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Doyle v. Binghamton City School Dist.

NEW YORK SUPREME COURT, APPELLATE DIVISION, THIRD DEPARTMENT


March 5, 2009

THOMAS M. DOYLE, AS PARENT OF HARRISON DOYLE, AN INFANT, APPELLANT,
v.
BINGHAMTON CITY SCHOOL DISTRICT, RESPONDENT.

The opinion of the court was delivered by: Cardona, P.J.

Published by New York State Law Reporting Bureau pursuant to Judiciary Law § 431.

This opinion is uncorrected and subject to revision before publication in the Official Reports.

Calendar Date: January 7, 2009

Before: Cardona, P.J., Rose, Kane and Stein, JJ.

MEMORANDUM AND ORDER

Appeal from an order of the Supreme Court (Rumsey, J.), entered April 7, 2008 in Broome County, which granted defendant's motion for summary judgment dismissing the complaint.

On January 8, 2004, fourth-grader Harrison Doyle was injured while playing freeze tag in a physical education class held in the gymnasium of one of defendant's elementary schools in the City of Binghamton, Broome County. The incident occurred when, after Doyle was apparently accidentally knocked to the ground by a fellow classmate in the course of play, a different classmate tripped over him as he was trying to rise, causing Doyle's face to strike the floor, resulting in serious injuries to two of his permanent teeth.

Thereafter, plaintiff, Doyle's father, commenced this action against defendant alleging negligent supervision. Specifically, plaintiff asserts, among other things, that the physical education teacher and the teachers' aide in charge of the approximately 20 students at the time of the incident negligently failed to witness the initial collision and intervene, thus preventing the second child from tripping over Doyle. After joinder of issue and discovery, defendant moved for summary judgment dismissing the complaint arguing that a prima facie case was not presented as a matter of law. Supreme Court granted the motion, prompting this appeal by plaintiff.

It is undisputed that "[a] school district is obligated to adequately supervise the students in its care and may be held liable for foreseeable injuries proximately related to inadequate supervision" (Clark v Susquehanna Val. Cent. School Dist., 19 AD3d 926, 927 [2005]). Nevertheless, school districts "are not insurers of safety . . . for they cannot reasonably be expected to continuously supervise and control all movements and activities of students; therefore, [they] are not to be held liable for every thoughtless or careless act by which one pupil may injure another" (Mirand v City of New York, 84 NY2d 44, 49 [1994] [internal quotation marks and citations omitted]). Instead, school districts have the duty of exercising "the same degree of care as would a reasonably prudent parent placed in comparable circumstances" (Bellinger v Ballston Spa Cent. School Dist., 57 AD3d 1296, 1297 [2008] [internal quotation marks and citation omitted]).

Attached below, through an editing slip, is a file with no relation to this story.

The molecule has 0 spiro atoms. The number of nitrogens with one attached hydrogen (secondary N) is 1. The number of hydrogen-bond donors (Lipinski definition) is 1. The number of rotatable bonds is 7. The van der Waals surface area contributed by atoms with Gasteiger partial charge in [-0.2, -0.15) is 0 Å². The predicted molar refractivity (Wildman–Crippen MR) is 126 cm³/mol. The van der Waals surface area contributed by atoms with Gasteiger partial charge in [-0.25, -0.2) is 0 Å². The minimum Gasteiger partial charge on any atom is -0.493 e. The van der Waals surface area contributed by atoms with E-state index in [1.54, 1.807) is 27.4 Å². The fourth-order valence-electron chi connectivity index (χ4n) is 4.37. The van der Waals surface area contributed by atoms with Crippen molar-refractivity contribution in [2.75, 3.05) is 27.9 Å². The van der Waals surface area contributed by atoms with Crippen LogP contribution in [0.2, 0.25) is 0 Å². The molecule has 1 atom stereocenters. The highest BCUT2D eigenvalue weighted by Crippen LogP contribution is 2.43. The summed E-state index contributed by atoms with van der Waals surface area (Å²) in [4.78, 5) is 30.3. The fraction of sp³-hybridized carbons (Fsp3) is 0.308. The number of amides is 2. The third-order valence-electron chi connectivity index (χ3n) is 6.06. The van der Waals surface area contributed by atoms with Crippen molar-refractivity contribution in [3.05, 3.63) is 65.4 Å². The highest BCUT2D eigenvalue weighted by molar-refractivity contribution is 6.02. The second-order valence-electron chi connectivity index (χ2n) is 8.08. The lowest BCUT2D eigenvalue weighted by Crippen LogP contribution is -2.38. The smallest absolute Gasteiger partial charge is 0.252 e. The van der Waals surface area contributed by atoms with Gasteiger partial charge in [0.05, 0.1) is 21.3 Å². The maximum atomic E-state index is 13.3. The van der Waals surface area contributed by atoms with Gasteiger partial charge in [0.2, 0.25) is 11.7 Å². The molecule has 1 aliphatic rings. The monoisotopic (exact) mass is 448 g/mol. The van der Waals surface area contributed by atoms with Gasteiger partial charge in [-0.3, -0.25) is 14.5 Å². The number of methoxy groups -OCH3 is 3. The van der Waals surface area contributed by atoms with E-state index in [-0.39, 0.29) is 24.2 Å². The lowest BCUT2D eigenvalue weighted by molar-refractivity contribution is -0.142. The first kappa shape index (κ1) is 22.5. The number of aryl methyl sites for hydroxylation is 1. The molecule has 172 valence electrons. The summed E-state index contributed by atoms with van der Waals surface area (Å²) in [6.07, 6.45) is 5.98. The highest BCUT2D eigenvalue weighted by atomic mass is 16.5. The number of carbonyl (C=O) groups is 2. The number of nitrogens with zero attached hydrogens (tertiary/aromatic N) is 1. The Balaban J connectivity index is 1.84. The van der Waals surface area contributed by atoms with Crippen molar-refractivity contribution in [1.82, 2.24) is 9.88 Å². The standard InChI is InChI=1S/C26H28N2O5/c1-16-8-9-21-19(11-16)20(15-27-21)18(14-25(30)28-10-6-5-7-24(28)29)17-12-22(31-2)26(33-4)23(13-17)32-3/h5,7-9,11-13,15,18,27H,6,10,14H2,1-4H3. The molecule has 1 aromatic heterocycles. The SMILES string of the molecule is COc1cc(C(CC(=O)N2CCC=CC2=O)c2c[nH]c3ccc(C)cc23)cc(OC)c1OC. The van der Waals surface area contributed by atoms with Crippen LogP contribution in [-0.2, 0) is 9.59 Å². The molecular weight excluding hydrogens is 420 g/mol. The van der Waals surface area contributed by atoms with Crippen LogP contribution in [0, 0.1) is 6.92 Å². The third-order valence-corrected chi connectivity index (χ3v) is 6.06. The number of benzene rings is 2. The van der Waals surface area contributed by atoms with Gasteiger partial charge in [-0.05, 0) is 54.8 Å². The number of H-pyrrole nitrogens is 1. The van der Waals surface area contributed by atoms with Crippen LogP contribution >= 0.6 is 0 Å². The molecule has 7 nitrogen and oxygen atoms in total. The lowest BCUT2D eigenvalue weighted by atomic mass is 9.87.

Here, the fact that the supervising personnel did not witness the incident at the exact time it occurred is not, standing alone, sufficient to create a triable issue of fact as to negligent supervision (see e.g. Fulger v Capital Dist. YMCA, 42 AD3d 694, 695 [2007]). Even assuming arguendo that plaintiff could ultimately establish his allegation that the teacher and teachers' aide were conversing at the time of the incident and such a circumstance could be perceived as negligent supervision, that does not end the inquiry. Significantly, plaintiff failed to raise a question of fact that the alleged absence of adequate supervision was the proximate cause of the injury-causing event, rather than, as defendant contends, a "spontaneous and accidental" collision of brief duration involving a second student that even the most careful supervision could not prevent (Bellinger v Ballston Spa Cent. School Dist., 57 AD3d at 1298; see Fulger v Capital Dist. YMCA, 42 AD3d at 695; Foster v New Berlin Cent. School Dist., 246 AD2d 880, 881 [1998]).

Furthermore, plaintiff failed to dispute defendant's showing that the teacher-to-student ratio was adequate and the game itself was not "inherently unsafe" (Fulger v Capital Dist. YMCA, 42 AD3d at 695; see Clark v Susquehanna Val. Cent. School Dist., 19 AD3d at 927) or age-inappropriate (see Lindaman v Vestal Cen. School Dist., 12 AD3d 916, 917 [2004]). Nor was there proof of a "history of disciplinary problems or rough play among any of the children involved" (Bellinger v Ballston Spa Cent. School Dist., 57 AD3d 15 1298). Consequently, Supreme Court did not err in granting summary judgment to defendant.

We have examined plaintiff's remaining contentions and find them unpersuasive.

Rose, Kane and Stein, JJ., concur.

ORDERED that the order is affirmed, without costs.

20090305

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